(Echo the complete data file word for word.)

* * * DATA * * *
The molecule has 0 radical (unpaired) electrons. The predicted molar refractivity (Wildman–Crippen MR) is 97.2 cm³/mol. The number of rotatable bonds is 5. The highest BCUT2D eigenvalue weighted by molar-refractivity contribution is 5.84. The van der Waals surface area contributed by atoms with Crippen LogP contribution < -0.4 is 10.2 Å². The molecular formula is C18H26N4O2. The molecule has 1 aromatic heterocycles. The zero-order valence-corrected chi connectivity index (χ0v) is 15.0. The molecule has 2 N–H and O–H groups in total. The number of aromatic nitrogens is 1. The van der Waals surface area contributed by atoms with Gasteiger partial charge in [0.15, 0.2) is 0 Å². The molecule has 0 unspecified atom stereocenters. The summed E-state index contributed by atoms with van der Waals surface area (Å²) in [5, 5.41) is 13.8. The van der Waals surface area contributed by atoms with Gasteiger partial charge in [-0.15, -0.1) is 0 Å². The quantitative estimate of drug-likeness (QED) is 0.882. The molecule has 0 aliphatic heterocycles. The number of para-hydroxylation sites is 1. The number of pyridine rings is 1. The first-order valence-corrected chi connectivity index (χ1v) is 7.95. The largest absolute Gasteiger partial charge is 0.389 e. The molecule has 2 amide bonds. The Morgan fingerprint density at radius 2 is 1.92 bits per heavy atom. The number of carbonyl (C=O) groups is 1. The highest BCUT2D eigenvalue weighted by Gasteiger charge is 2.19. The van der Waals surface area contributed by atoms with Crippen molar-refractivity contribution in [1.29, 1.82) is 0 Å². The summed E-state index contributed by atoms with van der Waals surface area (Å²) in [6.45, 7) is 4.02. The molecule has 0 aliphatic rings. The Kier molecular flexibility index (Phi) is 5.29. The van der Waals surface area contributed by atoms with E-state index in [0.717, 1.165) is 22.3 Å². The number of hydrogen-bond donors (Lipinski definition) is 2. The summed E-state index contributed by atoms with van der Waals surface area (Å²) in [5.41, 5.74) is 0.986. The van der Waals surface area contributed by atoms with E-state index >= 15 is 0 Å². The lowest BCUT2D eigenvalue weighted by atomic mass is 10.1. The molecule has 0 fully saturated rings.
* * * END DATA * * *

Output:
The molecule has 0 radical (unpaired) electrons. The predicted molar refractivity (Wildman–Crippen MR) is 97.2 cm³/mol. The number of rotatable bonds is 5. The highest BCUT2D eigenvalue weighted by molar-refractivity contribution is 5.84. The van der Waals surface area contributed by atoms with Crippen LogP contribution < -0.4 is 10.2 Å². The molecular formula is C18H26N4O2. The molecule has 1 aromatic heterocycles. The zero-order valence-corrected chi connectivity index (χ0v) is 15.0. The molecule has 2 N–H and O–H groups in total. The number of aromatic nitrogens is 1. The van der Waals surface area contributed by atoms with Gasteiger partial charge in [0.15, 0.2) is 0 Å². The molecule has 0 unspecified atom stereocenters. The summed E-state index contributed by atoms with van der Waals surface area (Å²) in [5, 5.41) is 13.8. The van der Waals surface area contributed by atoms with Gasteiger partial charge in [-0.15, -0.1) is 0 Å². The quantitative estimate of drug-likeness (QED) is 0.882. The molecule has 0 aliphatic heterocycles. The number of para-hydroxylation sites is 1. The number of pyridine rings is 1. The first-order valence-corrected chi connectivity index (χ1v) is 7.95. The largest absolute Gasteiger partial charge is 0.389 e. The molecule has 2 amide bonds. The Morgan fingerprint density at radius 2 is 1.92 bits per heavy atom. The number of carbonyl (C=O) groups is 1. The highest BCUT2D eigenvalue weighted by Gasteiger charge is 2.19. The van der Waals surface area contributed by atoms with Crippen molar-refractivity contribution in [1.29, 1.82) is 0 Å². The summed E-state index contributed by atoms with van der Waals surface area (Å²) in [6.45, 7) is 4.02. The molecule has 0 aliphatic rings. The Kier molecular flexibility index (Phi) is 5.29. The van der Waals surface area contributed by atoms with E-state index in [0.717, 1.165) is 22.3 Å². The number of hydrogen-bond donors (Lipinski definition) is 2. The summed E-state index contributed by atoms with van der Waals surface area (Å²) in [5.41, 5.74) is 0.986. The van der Waals surface area contributed by atoms with E-state index >= 15 is 0 Å². The lowest BCUT2D eigenvalue weighted by atomic mass is 10.1. The molecule has 0 fully saturated rings.